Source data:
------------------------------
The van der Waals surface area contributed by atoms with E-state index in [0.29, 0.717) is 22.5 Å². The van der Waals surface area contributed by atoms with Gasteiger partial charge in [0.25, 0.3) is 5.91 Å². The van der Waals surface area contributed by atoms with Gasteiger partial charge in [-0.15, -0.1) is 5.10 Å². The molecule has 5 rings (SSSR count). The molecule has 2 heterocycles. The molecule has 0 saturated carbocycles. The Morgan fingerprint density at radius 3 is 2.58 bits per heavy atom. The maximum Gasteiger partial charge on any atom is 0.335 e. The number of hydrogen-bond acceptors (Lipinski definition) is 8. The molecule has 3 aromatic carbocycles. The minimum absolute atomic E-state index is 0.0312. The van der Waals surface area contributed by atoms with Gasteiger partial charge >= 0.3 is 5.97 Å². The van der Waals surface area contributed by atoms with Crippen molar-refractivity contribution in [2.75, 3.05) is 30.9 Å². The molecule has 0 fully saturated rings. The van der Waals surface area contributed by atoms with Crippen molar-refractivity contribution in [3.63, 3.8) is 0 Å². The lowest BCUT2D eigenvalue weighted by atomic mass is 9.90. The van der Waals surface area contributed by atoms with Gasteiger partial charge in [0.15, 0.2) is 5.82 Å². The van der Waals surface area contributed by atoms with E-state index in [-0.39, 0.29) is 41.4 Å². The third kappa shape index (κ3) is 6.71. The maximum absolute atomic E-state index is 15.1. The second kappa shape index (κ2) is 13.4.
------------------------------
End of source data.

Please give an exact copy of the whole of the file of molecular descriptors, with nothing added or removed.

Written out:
The van der Waals surface area contributed by atoms with E-state index in [0.29, 0.717) is 22.5 Å². The van der Waals surface area contributed by atoms with Gasteiger partial charge in [0.25, 0.3) is 5.91 Å². The van der Waals surface area contributed by atoms with Gasteiger partial charge in [-0.15, -0.1) is 5.10 Å². The molecule has 5 rings (SSSR count). The molecule has 2 heterocycles. The molecule has 0 saturated carbocycles. The Morgan fingerprint density at radius 3 is 2.58 bits per heavy atom. The maximum Gasteiger partial charge on any atom is 0.335 e. The number of hydrogen-bond acceptors (Lipinski definition) is 8. The molecule has 3 aromatic carbocycles. The minimum absolute atomic E-state index is 0.0312. The van der Waals surface area contributed by atoms with Gasteiger partial charge >= 0.3 is 5.97 Å². The van der Waals surface area contributed by atoms with Crippen molar-refractivity contribution in [2.75, 3.05) is 30.9 Å². The molecule has 0 fully saturated rings. The van der Waals surface area contributed by atoms with Crippen molar-refractivity contribution in [3.63, 3.8) is 0 Å². The lowest BCUT2D eigenvalue weighted by atomic mass is 9.90. The van der Waals surface area contributed by atoms with Gasteiger partial charge in [0.15, 0.2) is 5.82 Å². The van der Waals surface area contributed by atoms with E-state index in [-0.39, 0.29) is 41.4 Å². The third kappa shape index (κ3) is 6.71. The maximum absolute atomic E-state index is 15.1. The second kappa shape index (κ2) is 13.4.